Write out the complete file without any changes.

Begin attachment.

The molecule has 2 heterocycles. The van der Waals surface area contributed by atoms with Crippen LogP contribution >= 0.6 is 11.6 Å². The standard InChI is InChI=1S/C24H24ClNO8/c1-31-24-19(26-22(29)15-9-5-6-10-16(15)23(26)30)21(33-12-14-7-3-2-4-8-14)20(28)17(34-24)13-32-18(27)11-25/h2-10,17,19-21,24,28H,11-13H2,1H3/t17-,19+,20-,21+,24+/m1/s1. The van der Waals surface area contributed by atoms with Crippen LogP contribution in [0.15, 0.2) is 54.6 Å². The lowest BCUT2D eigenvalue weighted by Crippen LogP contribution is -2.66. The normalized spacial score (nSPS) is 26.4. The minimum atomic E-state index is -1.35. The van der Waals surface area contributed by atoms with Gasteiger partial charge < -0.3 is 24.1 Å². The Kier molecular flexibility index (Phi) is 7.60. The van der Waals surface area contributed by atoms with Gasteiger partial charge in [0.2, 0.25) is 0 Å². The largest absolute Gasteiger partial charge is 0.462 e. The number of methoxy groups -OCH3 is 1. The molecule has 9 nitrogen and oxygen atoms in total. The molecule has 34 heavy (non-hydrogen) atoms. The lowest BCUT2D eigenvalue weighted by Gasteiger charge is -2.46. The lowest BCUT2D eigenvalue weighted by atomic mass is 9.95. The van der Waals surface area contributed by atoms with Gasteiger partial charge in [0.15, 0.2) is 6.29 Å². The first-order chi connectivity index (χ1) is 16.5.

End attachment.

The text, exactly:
The molecule has 2 heterocycles. The van der Waals surface area contributed by atoms with Crippen LogP contribution >= 0.6 is 11.6 Å². The standard InChI is InChI=1S/C24H24ClNO8/c1-31-24-19(26-22(29)15-9-5-6-10-16(15)23(26)30)21(33-12-14-7-3-2-4-8-14)20(28)17(34-24)13-32-18(27)11-25/h2-10,17,19-21,24,28H,11-13H2,1H3/t17-,19+,20-,21+,24+/m1/s1. The van der Waals surface area contributed by atoms with Crippen LogP contribution in [0.15, 0.2) is 54.6 Å². The lowest BCUT2D eigenvalue weighted by Crippen LogP contribution is -2.66. The normalized spacial score (nSPS) is 26.4. The minimum atomic E-state index is -1.35. The van der Waals surface area contributed by atoms with Gasteiger partial charge < -0.3 is 24.1 Å². The Kier molecular flexibility index (Phi) is 7.60. The van der Waals surface area contributed by atoms with Gasteiger partial charge in [0.2, 0.25) is 0 Å². The largest absolute Gasteiger partial charge is 0.462 e. The number of methoxy groups -OCH3 is 1. The molecule has 9 nitrogen and oxygen atoms in total. The molecule has 34 heavy (non-hydrogen) atoms. The lowest BCUT2D eigenvalue weighted by Gasteiger charge is -2.46. The lowest BCUT2D eigenvalue weighted by atomic mass is 9.95. The van der Waals surface area contributed by atoms with Gasteiger partial charge in [0.15, 0.2) is 6.29 Å². The first-order chi connectivity index (χ1) is 16.5.